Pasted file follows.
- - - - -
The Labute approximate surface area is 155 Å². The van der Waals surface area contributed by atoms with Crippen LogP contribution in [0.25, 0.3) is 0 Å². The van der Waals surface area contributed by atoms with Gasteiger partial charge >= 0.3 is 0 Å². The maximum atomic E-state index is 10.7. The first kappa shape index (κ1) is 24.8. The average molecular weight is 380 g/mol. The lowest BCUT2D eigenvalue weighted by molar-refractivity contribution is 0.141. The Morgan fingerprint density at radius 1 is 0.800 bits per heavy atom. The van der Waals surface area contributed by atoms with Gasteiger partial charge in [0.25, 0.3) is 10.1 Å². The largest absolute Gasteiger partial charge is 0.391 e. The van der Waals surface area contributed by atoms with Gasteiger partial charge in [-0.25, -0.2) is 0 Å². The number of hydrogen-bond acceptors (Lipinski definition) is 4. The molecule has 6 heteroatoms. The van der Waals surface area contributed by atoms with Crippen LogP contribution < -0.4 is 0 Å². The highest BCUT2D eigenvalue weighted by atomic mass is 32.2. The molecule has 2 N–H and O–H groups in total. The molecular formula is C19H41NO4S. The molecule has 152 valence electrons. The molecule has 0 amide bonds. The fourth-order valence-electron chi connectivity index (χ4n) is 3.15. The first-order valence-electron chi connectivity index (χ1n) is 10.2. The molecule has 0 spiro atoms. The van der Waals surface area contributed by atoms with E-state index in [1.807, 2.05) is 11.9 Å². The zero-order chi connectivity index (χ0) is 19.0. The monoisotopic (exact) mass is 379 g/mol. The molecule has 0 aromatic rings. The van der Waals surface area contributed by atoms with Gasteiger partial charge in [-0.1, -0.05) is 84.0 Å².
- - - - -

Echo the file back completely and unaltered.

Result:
The Labute approximate surface area is 155 Å². The van der Waals surface area contributed by atoms with Crippen LogP contribution in [0.25, 0.3) is 0 Å². The van der Waals surface area contributed by atoms with Gasteiger partial charge >= 0.3 is 0 Å². The maximum atomic E-state index is 10.7. The first kappa shape index (κ1) is 24.8. The average molecular weight is 380 g/mol. The lowest BCUT2D eigenvalue weighted by molar-refractivity contribution is 0.141. The Morgan fingerprint density at radius 1 is 0.800 bits per heavy atom. The van der Waals surface area contributed by atoms with Gasteiger partial charge in [0.25, 0.3) is 10.1 Å². The largest absolute Gasteiger partial charge is 0.391 e. The van der Waals surface area contributed by atoms with Gasteiger partial charge in [-0.25, -0.2) is 0 Å². The number of hydrogen-bond acceptors (Lipinski definition) is 4. The molecule has 6 heteroatoms. The van der Waals surface area contributed by atoms with Crippen LogP contribution < -0.4 is 0 Å². The highest BCUT2D eigenvalue weighted by atomic mass is 32.2. The molecule has 2 N–H and O–H groups in total. The molecular formula is C19H41NO4S. The molecule has 152 valence electrons. The molecule has 0 amide bonds. The fourth-order valence-electron chi connectivity index (χ4n) is 3.15. The first-order valence-electron chi connectivity index (χ1n) is 10.2. The molecule has 0 spiro atoms. The van der Waals surface area contributed by atoms with E-state index in [1.807, 2.05) is 11.9 Å². The zero-order chi connectivity index (χ0) is 19.0. The monoisotopic (exact) mass is 379 g/mol. The molecule has 0 aromatic rings. The van der Waals surface area contributed by atoms with Gasteiger partial charge in [-0.1, -0.05) is 84.0 Å².